Consumers are faced with a barrage of communication every day. ‘Media meshing’ – the use of two or more media at the same time – continues to grow, with 87% of all adults now multimedia tasking each week – a five percentage point rise in reach since 2013, with a corresponding 8% increase in hours spent doing this. At the same time, content is being created at an unprecedented rate. Consequently, trends are emerging that will help get brands noticed, one of which is a rush towards branded content.
At Advertising Week Europe 2015, DCM, in association with D&AD, hosted a branded content workshop with panelists Adrian Pettett, Steve Jamison and Luke Taylor. Our wide-ranging discussion covered definitions, production, distribution and partnerships.
We all agreed that brands looking to move into the content space need to have an idea that’s pure and original, while also understanding exactly who will watch the content, like it and share it. A key part of the session looked at opportunities available for brands to foster connections with film, such as live streaming into cinemas from big events to create more immersive experiences. Pettett noted that there was a clear opportunity to show branded content in the cinema, aligning it with film releases – there are 600+ films released across the UK alone every year.
While content will always be king, brands need to start being braver, bolder and more disruptive with their approach. The key however is to keep it simple. Don’t over complicate and don’t overplay it. The one trend that will never change is that the customer should always come first.
Luke Taylor, Head of Branded Entertainment & Channels, Pulse Films:
We consider branded entertainment to be anything that lives outside the 30- or 60-second spot, and the various platforms where that could live. Often we consider branded entertainment – when there is a TV spot – to have a number of different layers around it.
Squarespace with Jeff Bridges’ ‘Listening Tapes’ was an excellent example of how this works across all the layers. You had the Super Bowl ad, then Jeff Bridges creating his own Squarespace website using their platform, and taking it to ecommerce as well.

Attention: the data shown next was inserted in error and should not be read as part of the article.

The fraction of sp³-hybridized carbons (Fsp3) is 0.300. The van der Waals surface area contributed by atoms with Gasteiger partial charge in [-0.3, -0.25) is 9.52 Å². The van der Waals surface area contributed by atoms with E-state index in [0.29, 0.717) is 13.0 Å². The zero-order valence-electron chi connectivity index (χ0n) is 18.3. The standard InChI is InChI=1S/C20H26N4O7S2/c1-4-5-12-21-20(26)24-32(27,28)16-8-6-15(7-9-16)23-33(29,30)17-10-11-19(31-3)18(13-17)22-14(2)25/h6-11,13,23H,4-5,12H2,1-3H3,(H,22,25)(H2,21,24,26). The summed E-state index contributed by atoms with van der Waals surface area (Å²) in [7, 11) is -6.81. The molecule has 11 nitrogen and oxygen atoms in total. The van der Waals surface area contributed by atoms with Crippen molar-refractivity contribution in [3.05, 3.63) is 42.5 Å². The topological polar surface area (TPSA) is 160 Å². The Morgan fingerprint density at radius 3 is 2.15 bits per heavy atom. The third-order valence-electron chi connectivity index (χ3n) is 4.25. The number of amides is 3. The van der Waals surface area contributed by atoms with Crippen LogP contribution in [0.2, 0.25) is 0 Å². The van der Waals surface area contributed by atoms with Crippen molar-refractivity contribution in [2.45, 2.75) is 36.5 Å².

We also had an experience where films themselves are becoming the brand, and we’re creating content outside of the film alone to generate interest and engagement. We did a project called ‘The Gun’, which was created to bridge the 10-year story gap between the two ‘Planet of the Apes’ films. It targeted a very niche audience and generated a lot more interest in the films. It’s now become a property in its own right that could potentially become its own feature film. That’s an interesting way in which film has embraced the notion of branded entertainment.
Adrian Pettett, CEO, Cake Group and Havas Sports & Entertainment:
For us, branded content is when an original idea is funded by a brand first and foremost. That could be a piece of film, an event, a story, a piece of art.
When I talk to my clients about branded entertainment, they’re talking about creating a narrative or a dialogue with their customers, in whatever the most appropriate channel might be.
For me, it’s about a brand genuinely creating something that is interesting, useful, or entertains. The key to success in this space is understanding who might watch it, share it and engage with it. And why.
The best examples are the ones that work on more than one platform. A brilliant example is BBC’s ‘Walking with Dinosaurs’, a brilliant idea, which was a ‘live’ documentary about these animals as if they were still alive today. Then they created a live experience and tour it around.
It’s a big investment, but it lives beyond the medium where it was originally produced. For brands that’s incredibly powerful; you can get into multiple touchpoints and start developing a relationship with something beyond just watching it once.
Steve Jamison, Co-Founder & Director-Producer, Archer’s Mark:
We’re saturated now – we can have whatever content, wherever, however. It’s easier to create, it’s easier to consume. For us, as filmmakers, it’s about how you break through that noise. It’s exactly the same on the feature film side as on the branded content side.
For about five years, we produced branded content for Nike and adidas. Then we made a documentary feature film called ‘Next Goal Wins’. Having a great relationship with those brands, we were considering taking it to them. But it would have poisoned the authenticity of what that film was if it had a brand associated with it.
We essentially paid for it ourselves, because of the support our branded content area provides. We have resources and infrastructure in place. In that sense, indirectly, branded content is inspiring feature films – because it enabled us to do that.
This article by Digital Cinema Media’s (DCM) Head of Film Tom Linay was originally published in the BOBCM Special D&AD Edition collaboration, co-edited by Justin Kirby and Greta MacFarlane.